maximum difference was observed for the six first individuals (Kolmogorov-Smirnov two-
sample test: D=0.67, N1=N2=13, p=0.015). The ratio between Pn/Pn-1 increases with n,
showing that the larger the number of individuals having chosen one side, the higher the
probability is that the following individuals will also choose this side. The experimental
probabilities are always higher than the theoretical ones.
This result shows a correlation between the choices of the individuals, which probably
results from a mimetic effect: each individual seems to be both influenced by the choice of the
others and have a tendency to follow the direction taken by the previous one(s).
In this experimental group, individuals have two different profiles. For each individual, we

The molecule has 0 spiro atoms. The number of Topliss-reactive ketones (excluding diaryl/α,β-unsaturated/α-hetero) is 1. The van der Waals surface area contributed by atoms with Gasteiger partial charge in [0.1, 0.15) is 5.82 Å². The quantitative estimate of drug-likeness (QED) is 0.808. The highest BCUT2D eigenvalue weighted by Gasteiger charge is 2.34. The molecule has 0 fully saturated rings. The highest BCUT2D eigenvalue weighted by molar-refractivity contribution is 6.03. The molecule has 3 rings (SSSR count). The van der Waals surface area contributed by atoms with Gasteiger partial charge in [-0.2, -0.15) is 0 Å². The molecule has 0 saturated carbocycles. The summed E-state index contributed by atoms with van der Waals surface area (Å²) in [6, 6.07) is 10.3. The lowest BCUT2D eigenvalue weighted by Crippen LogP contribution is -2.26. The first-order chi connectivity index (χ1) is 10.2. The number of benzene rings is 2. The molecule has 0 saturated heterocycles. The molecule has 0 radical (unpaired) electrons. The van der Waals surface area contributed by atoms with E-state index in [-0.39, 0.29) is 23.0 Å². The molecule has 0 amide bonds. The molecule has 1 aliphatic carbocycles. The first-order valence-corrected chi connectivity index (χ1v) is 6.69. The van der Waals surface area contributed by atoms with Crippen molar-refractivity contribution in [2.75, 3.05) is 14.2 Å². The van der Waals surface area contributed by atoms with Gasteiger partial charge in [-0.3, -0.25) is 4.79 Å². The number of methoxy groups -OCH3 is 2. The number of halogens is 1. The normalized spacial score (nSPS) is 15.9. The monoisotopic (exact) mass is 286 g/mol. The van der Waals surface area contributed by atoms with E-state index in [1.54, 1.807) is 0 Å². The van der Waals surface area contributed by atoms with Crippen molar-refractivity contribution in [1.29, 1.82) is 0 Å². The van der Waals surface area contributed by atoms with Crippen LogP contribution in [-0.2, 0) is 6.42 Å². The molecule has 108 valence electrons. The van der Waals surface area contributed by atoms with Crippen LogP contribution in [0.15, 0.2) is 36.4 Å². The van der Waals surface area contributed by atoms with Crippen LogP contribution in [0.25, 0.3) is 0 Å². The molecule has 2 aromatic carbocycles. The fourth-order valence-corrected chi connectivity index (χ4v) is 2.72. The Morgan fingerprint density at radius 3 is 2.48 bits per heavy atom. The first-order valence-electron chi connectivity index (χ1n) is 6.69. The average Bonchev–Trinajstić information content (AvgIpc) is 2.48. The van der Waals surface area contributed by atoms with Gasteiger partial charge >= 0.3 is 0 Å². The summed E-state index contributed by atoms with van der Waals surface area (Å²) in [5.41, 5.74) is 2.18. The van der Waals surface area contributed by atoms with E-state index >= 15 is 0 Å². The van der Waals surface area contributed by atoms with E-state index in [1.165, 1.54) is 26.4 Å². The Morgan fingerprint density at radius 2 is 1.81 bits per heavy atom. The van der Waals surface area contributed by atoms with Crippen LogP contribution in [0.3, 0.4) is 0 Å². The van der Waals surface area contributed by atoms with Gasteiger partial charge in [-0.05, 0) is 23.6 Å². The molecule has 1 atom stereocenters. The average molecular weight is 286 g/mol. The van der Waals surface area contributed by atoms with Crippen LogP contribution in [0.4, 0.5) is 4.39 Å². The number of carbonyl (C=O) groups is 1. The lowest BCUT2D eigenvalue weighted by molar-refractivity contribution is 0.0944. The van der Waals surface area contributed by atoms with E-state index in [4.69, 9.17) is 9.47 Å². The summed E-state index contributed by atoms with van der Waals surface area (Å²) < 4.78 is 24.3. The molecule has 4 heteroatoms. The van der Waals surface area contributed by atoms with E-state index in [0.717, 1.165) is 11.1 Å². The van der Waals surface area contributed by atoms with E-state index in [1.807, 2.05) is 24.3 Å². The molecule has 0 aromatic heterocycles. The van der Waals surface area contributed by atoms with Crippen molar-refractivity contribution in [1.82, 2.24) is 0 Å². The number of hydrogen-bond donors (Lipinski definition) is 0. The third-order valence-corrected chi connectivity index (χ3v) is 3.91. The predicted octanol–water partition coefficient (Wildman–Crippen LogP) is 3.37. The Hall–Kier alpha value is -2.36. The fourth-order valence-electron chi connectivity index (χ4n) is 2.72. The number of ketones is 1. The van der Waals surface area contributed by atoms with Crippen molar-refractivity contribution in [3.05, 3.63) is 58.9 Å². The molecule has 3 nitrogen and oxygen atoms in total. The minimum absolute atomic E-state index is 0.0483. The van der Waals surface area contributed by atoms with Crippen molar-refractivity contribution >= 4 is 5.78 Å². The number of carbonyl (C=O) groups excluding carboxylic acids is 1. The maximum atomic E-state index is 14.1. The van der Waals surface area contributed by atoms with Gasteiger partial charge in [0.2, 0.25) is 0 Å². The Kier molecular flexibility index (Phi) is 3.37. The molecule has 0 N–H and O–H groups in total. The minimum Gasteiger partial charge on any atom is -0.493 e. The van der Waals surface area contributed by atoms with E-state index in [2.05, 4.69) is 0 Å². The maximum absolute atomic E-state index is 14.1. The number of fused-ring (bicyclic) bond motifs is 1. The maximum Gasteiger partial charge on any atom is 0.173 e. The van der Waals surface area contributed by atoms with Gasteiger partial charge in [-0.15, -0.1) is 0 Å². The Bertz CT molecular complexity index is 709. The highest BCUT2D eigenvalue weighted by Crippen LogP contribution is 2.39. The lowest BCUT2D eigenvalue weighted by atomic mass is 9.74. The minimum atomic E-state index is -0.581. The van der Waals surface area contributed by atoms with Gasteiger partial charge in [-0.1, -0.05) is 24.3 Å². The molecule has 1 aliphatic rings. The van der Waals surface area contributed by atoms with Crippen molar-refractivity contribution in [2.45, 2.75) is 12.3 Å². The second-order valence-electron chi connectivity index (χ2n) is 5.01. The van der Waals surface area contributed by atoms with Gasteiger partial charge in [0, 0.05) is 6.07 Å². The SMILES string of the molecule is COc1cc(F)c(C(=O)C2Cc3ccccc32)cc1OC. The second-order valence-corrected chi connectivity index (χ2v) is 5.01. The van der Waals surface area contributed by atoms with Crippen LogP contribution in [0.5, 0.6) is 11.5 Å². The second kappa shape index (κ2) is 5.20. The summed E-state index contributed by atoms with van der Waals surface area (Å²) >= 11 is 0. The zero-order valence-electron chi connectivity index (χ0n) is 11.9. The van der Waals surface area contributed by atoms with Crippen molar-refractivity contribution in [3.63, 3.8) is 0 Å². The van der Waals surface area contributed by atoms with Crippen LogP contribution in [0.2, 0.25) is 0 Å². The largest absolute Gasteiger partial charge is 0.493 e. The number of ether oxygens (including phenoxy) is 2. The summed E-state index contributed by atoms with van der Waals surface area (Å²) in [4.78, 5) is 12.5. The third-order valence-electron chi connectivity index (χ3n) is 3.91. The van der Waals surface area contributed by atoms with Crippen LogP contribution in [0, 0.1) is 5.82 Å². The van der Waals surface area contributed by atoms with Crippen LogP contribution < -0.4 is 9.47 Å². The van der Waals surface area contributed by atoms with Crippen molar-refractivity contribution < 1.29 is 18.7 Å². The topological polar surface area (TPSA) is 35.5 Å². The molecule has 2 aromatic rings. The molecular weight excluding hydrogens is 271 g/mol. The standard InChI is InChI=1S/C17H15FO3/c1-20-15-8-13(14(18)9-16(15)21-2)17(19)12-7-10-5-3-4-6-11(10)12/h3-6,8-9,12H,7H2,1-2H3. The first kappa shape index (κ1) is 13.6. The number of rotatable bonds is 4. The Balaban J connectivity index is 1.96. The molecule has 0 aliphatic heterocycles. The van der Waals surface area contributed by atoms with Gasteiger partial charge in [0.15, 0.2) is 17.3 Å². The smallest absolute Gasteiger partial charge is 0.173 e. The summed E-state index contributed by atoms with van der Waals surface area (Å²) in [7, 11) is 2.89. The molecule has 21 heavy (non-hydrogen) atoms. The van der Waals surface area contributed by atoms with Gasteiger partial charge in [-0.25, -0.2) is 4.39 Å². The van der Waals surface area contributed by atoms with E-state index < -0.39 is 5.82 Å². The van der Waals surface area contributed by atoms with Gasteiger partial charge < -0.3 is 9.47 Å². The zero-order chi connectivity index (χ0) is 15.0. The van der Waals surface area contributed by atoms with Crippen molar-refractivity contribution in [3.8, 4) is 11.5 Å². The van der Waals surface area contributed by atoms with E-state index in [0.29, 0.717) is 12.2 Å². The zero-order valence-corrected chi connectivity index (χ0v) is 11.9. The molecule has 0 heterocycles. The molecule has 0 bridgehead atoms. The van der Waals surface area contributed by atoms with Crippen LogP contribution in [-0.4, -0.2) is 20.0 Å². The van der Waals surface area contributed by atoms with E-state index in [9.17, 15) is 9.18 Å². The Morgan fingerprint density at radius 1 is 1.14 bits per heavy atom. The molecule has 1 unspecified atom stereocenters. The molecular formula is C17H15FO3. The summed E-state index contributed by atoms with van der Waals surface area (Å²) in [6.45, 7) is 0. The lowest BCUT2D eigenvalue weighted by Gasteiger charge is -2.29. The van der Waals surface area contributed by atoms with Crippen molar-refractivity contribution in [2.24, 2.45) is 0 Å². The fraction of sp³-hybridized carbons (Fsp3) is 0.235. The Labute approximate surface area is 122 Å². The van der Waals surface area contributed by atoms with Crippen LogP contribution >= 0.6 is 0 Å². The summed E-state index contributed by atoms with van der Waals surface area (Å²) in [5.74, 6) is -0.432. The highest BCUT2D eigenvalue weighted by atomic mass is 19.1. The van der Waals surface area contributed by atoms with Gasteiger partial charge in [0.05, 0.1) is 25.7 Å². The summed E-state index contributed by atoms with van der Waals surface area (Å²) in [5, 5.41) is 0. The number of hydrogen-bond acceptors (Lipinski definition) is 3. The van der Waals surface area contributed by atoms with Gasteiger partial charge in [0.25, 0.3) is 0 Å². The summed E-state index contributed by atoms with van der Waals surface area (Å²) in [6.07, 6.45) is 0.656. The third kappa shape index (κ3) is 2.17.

compare the distribution of the number of tests in which it has taken the same direction as 0,
1, 2, …, 12 of its groupmates, with a distribution calculated from the mean of the
corresponding values of all the other individuals (number of times that 0,…,12 individuals
take the same direction). Ten individuals have similar profiles (their individual distributions
do not show significant differences to the calculated one), and they present a tendency to
follow other group members (‘dependent’ individuals). The three other individuals
(subordinate females) behave differently from the other groupmates (chi-square test:
χ2=44.26, 85.66 and 86.39 for those three animals, df=12, p=0.010). These ‘independent’
individuals tended to choose a side independently of others and thereby move either to the
side mainly chosen by group members or to the other side.
Anonymous model: all individuals identical
Here we test the mimetic hypothesis to explain the collective mechanisms involved in the
group choice. In this model, all individuals (N) are identical. Any individual has the
probabilities PL to go L and PR to go R that depend on its intrinsic preference to choose the
left (αL) or right (αR) side and on the decision of the previous individuals.